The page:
Ford Edge Redesign Review
The Ford Edge spaces generally into the center of Ford’s huge lineup of SUVs and hybrids. On the littler side are the EcoSport and Escape; the Explorer, Flex, and Expedition complete Ford’s scope of SUVs. At 188 creeps long (4,775mm), the Edge looks increasingly like a squat SUV with a blunt-looking front end than other compact crossovers like the Volkswagen Tiguan. Ford’s makeover for the Flex manifests itself with new bi-LED headlights, new 18-inch bright-machined aluminum wheels (20-inch wheels come with the Titanium Elite package), sportier-looking front and rear fascia, and a wider grille. And you can admire the new liftgate appliqué as you walk toward the Edge with your bags of groceries.
In the event that you need to think about the condition of the automobile business in the US, look no further than Ford. That means more attention to models like the Explorer and Escape, plus the return of the Bronco (will it be available in OJ Simpson White).
Ford Edge Redesign Interior
Ford has given the interior a clean and uncluttered feel, accomplishing this by tweaking the center console and dashboard areas. The gear shift lever has been replaced with a dial; in front of the dial and cupholders is a pop-open compartment that houses a wireless charging pad and a pair of USB ports; you’ll need the latter for CarPlay and Android Auto. Ford put most of the climate controls below the touchscreen infotainment system, but changing vents requires a trip to the climate settings in the infotainment system. There’s a large power and volume dial for the radio between tune and seek controls; everything else is in the infotainment display.
While I don’t think the exterior of the Edge is anything special, Ford has done a very good job with the interior, with one caveat: If you’re over 6’2″ (188cm), you may find yourself short on room. It was OK for me at 6’1″ (185cm), but I invited my 6’5″ neighbor over to check it out. He folded himself into the driver’s seat and didn’t have enough space. Tall people, take note.
To the extent infotainment frameworks go, Ford Sync has developed on me since I initially experienced it in the EcoSport and a few rentals. Match up 3 has a perfect and basic interface, and it’s anything but difficult to discover what you’re searching for.
Our review model included a panoramic sunroof, which eats into headroom for passengers in the back seat. There’s a reasonable amount of legroom for an adult, but I wouldn’t want to be stuck back there for a long trip. Indeed, Ford appears to have prioritized cargo space over passenger space—there’s a whopping 39.2 cubic feet (1,110L) of room behind the second row, and that increases to 73.4 cubic feet (2,078L) with the second row folded flat.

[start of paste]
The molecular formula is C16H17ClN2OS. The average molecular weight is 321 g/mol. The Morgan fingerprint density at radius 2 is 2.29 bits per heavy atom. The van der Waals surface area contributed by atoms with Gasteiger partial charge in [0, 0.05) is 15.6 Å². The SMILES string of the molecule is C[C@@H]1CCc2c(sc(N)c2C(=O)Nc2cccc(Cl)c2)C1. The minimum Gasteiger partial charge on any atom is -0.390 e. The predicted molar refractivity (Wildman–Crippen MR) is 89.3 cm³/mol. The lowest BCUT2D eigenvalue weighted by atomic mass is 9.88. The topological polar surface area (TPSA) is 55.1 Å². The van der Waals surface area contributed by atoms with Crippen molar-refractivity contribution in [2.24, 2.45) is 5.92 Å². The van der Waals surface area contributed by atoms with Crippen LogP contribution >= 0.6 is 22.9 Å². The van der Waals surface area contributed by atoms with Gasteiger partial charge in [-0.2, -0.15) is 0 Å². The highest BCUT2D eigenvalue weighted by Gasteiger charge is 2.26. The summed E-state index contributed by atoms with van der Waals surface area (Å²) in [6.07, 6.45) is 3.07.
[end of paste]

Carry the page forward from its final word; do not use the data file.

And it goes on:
The instrument panel is smartly done, featuring an analog speedometer flanked by a pair of 4.2-inch displays, each controlled by a dedicated set of buttons on the steering wheel. The right display can be configured to show phone, entertainment, or navigation info. The left display features the fuel gauge and can be tweaked to display other information (e.g., tachometer, mileage, driver assist settings). You can cram so much data onto the left display that it becomes difficult to read, but the variety of display options is useful. The steering wheel itself feels on the small side, and the number of buttons leaves an impression of clutter.
Ford Edge Redesign Exterior
Passage’s driver-help innovation is among the best I’ve seen from a standard SUV. The Edge Titanium accompanies the full suite of driving guides. Adaptive cruise control includes stop-and-go support, which makes driving in rush-hour traffic slightly less evil. Turn on lane centering, and the Edge will follow the contours of the road to keep you smack dab in the middle of your lane. The sensors did a fine job tracking faded lane markers at night as well.
The Edge felt a bit chunky on curving roads, with a hint of top-heaviness. Simultaneously, the front MacPherson swaggers and back twin-tube safeguards give a genuinely smooth and simple ride—even with the 20-inch wheels.
The four-cylinder power plant is a solid but unspectacular performer. You can go from zero to 60mph in 6.8 seconds, and if you do, you will hear about it from the engine, which I found had a somewhat high-pitched drone under acceleration. Aside from some engine noise seeping through, the insulating side glass does a commendable job of filtering out other road noise.
When it’s time to park, the Edge is ready to help. Not with standing the reinforcement camera, there is a 180° front camera that is particularly valuable for maneuvering into difficult situations. And if you dread parallel parking or dealing with a cramped parking lot, you can let the Edge park itself. When you press the parking button, the Edge will search for a parking space. Once one is spotted, all you need to do is switch between drive and reverse as instructed and tap the brakes. I tried both perpendicular and parallel parking, and it worked flawlessly.
Ford Edge Redesign Engine
Passage has outfitted the Edge with a 2.0L, 16-valve turbocharged motor equipped for 250hp (184kW) at 5,500rpm and 275lb-ft (373Nm) of torque at 3,000rpm, which accompanies the SE, SEL, and Titanium trim. There’s another eight-speed programmed transmission with standard front-wheel drive (all-wheel drive is standard on the SL and accessible over the remainder of the lineup). Our survey vehicle had the four-banger in the engine.